Great Bear Rainforest Threatened with Massive Oil Pipeline, Conservation Photographers to the Rescue
Photos by Neil Ever Osborne
The Great Bear Rainforest in British Columbia is one of the largest tracks of unspoiled temperate rainforest left on the planet, and it is home to an incredible array of biodiversity, from grizzly bears to white spirit bears, from wolves and cougars to 1,000 year old Western Red Cedar trees. It has even been compared to the Galapagos because of its diversity and abundance. And yet, even this amazing ecosystem is under threat from big oil. A 750-mile oil pipeline has been proposed to weave in and out of the mountains and valleys. But it is not being met without a fight.
Enbridge Inc., the world's largest pipeline construction company, filed an application last year to the Canadian National Energy Board for a twin pipeline that would run 750 miles and carry oil from Alberta's tar sands to BC's coast. The pipeline would provide easy access to the tar sands for Asian oil interests -- but it would cross over literally thousands of streams and rivers, each one a risk, a potential threat to the area if, and when, a leak occurs.
Shortly after the announcement, in the fall of 2010, the International League of Conservation Photographers sent out a team to document the untouched beauty and wild of the area, to show the treasures that would be threatened should the pipeline gain approval.
"The iLCP works in countries around the world and we receive many important requests for support. Yet from the perspective of threats to biodiversity and indigenous culture, few issues compare to the potential environmental catastrophe this proposal could bring about," said Cristina Mittermeier, president of the iLCP in the announcement last year. "With the ongoing oil disaster we are witnessing in the Gulf of Mexico, and the State of Michigan, Canada should reconsider bringing oil to the Great Bear Rainforest."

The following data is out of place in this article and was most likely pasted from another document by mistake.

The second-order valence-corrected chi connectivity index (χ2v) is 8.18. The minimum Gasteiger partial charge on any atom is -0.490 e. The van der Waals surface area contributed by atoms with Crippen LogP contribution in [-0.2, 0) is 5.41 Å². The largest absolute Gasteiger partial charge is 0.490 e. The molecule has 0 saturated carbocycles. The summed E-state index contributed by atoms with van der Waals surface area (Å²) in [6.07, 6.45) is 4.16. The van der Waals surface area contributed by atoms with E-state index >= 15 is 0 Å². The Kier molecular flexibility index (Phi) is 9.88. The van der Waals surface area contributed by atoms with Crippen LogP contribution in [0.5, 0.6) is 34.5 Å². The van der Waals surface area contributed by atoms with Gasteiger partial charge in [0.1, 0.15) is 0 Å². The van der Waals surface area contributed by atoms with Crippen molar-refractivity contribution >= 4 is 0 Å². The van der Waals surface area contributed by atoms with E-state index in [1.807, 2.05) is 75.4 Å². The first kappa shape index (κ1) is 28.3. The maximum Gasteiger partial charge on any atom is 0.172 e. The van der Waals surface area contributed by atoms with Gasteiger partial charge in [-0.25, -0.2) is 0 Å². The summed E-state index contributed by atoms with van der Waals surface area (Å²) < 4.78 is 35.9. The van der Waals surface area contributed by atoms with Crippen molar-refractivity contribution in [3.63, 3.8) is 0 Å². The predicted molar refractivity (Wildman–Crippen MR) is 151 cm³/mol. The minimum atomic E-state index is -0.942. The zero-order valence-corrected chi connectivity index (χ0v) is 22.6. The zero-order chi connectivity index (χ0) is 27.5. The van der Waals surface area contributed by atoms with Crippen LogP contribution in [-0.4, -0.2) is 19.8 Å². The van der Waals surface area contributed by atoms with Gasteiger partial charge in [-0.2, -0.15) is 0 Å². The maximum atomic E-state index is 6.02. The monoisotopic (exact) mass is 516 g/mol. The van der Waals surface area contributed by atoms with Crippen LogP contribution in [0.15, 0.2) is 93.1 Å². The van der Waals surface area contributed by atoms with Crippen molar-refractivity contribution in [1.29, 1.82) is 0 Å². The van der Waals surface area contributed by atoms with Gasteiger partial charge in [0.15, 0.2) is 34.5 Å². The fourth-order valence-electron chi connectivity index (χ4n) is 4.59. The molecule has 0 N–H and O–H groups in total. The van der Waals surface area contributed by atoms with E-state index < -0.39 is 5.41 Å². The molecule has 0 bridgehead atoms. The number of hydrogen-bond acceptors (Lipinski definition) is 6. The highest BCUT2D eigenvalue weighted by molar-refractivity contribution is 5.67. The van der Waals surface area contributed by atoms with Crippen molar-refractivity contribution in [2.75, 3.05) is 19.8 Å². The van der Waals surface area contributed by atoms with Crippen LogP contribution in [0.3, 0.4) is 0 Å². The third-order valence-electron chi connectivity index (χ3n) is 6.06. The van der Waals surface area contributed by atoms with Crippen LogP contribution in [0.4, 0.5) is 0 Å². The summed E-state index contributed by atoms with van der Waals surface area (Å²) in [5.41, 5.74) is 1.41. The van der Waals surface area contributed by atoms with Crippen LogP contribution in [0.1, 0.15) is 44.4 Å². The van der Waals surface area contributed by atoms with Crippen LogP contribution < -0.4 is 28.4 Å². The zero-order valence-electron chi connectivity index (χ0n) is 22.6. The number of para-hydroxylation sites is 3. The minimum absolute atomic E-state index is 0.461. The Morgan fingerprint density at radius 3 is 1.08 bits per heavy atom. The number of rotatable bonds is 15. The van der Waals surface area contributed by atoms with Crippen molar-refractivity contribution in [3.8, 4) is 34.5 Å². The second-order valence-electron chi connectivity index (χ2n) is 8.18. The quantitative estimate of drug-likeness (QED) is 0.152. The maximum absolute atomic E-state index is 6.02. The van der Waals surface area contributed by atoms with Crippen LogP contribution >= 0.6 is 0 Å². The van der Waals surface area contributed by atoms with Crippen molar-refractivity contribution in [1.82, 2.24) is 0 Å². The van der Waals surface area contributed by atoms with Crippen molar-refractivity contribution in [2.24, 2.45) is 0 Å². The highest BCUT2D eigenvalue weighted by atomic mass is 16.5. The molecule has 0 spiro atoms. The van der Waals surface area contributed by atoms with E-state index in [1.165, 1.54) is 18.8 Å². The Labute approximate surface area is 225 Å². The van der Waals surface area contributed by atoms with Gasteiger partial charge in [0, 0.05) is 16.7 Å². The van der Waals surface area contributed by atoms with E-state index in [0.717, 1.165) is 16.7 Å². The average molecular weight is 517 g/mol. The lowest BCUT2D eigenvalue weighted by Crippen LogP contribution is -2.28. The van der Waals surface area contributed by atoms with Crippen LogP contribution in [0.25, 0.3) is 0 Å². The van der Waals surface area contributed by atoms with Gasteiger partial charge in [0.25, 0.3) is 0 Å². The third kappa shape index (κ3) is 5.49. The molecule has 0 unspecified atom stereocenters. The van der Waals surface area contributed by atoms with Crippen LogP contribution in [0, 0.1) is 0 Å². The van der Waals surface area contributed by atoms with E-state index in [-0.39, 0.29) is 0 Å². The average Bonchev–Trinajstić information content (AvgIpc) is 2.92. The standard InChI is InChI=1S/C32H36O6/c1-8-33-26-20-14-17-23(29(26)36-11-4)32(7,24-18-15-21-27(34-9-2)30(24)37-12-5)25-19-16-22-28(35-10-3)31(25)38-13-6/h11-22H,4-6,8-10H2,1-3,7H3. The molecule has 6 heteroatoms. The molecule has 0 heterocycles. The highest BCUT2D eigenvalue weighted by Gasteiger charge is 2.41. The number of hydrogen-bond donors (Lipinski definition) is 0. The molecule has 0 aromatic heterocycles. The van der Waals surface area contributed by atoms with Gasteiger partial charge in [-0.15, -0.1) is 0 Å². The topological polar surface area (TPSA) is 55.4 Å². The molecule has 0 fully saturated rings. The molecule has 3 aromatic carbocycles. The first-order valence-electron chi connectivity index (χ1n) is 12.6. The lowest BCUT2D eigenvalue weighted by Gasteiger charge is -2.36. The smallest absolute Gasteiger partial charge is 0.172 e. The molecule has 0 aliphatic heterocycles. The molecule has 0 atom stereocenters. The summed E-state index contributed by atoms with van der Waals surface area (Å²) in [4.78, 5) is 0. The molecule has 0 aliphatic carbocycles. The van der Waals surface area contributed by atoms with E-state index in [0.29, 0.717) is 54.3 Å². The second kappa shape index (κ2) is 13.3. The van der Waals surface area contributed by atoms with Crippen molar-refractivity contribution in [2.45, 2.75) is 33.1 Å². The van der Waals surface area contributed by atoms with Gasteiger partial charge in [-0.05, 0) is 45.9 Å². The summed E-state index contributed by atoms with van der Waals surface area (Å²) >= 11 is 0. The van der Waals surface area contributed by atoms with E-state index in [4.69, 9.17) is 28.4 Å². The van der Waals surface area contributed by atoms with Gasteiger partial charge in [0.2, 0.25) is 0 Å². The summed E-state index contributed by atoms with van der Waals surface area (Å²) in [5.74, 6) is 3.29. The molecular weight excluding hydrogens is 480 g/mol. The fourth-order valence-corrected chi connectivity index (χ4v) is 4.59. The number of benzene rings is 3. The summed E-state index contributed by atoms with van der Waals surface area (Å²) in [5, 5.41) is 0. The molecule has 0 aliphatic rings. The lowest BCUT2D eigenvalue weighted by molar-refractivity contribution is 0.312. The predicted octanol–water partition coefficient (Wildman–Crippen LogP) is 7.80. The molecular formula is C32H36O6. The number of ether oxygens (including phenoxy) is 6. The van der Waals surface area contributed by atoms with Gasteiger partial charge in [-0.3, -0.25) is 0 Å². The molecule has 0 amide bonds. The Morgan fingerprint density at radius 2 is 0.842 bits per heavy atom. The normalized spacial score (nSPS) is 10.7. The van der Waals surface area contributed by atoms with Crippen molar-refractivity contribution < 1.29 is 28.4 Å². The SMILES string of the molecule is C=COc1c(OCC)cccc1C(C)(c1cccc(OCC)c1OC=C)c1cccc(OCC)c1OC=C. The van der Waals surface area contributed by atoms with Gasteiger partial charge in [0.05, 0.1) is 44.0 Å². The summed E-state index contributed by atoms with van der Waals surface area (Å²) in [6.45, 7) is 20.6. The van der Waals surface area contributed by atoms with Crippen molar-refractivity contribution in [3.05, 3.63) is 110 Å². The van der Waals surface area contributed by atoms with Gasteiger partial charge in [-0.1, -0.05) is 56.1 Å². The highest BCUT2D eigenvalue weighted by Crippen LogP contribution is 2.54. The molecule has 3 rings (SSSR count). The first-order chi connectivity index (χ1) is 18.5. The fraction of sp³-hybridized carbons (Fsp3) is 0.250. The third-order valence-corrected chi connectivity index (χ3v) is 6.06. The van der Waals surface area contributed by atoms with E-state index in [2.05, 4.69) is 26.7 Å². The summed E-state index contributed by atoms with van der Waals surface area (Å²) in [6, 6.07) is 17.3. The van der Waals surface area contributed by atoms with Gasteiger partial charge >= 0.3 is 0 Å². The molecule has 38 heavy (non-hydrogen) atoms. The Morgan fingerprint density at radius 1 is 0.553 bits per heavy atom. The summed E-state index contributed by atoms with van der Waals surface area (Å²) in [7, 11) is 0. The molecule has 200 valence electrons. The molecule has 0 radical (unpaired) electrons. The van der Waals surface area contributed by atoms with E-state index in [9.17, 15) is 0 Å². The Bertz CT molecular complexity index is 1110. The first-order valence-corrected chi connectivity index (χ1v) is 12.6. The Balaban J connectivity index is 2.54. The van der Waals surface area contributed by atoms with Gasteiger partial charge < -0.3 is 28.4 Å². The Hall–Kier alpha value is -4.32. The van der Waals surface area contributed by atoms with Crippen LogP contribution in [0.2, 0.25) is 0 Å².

Now, we can add on the problems the recent oil spill in Yellowstone has caused and is causing as yet another example why reliance on oil puts our most important ecosystems at risk.
In continuation of the work the iLCP photographers did last year, two weeks ago the group dispatched Steven Garman, a volunteer pilot with LightHawk and Neil Ever Osborne, a conservation photographer, to follow the route of the proposed Enbridge pipeline route to illustrate the beauty of the area. And it is breathtaking.
Nikki Skuce from ForestEthics was along on the trip, and writes, "We started off following the Kitimat River until we were in a narrow valley. Our GPS coordinates of the proposed pipeline route took us as far as Hoult Mountain which stands at 7,000 ft. at its peak. This is where Enbridge is planning on tunneling the pipelines through. The glaciers overhead and cascading waterfalls were magnificent - how could a tar sands pipeline be safely engineered through these massive mountains? And if there was an oil spill, how could folks get there quickly and with enough resources to actually clean it up? I doubt that they could."
If there is one lesson that became obvious with the infamous Deepwater Horizon spill in the Gulf of Mexico, it's to avoid putting oil wells or pipelines where we can't access them should something go awry.
British Columbia enacted legislation in 2006, creating the 4.4 million acre Great Bear Rainforest to protect countless species of plants and animals, including endangered species, from logging. But this pipeline proposal is danger of a new order.
During the push for protections, environmentalists focused attention on the spirit bears -- or, the Kermode bear, a species of black bear in which on in ten cubs has white or cream-colored coats. By focusing on large mammals that capture the attention and hearts of the public, they were able to gain a foothold in protecting many other species, as well as the river systems that are home to 20% of the world's salmon population.
This time, the iLCP is using conservation photography from world-renowned photographers to draw attention to the incredible habitat that is at risk should an iffy 750-mile pipeline be approved.
Here is a short documentary on the Great Bear Rainforest:
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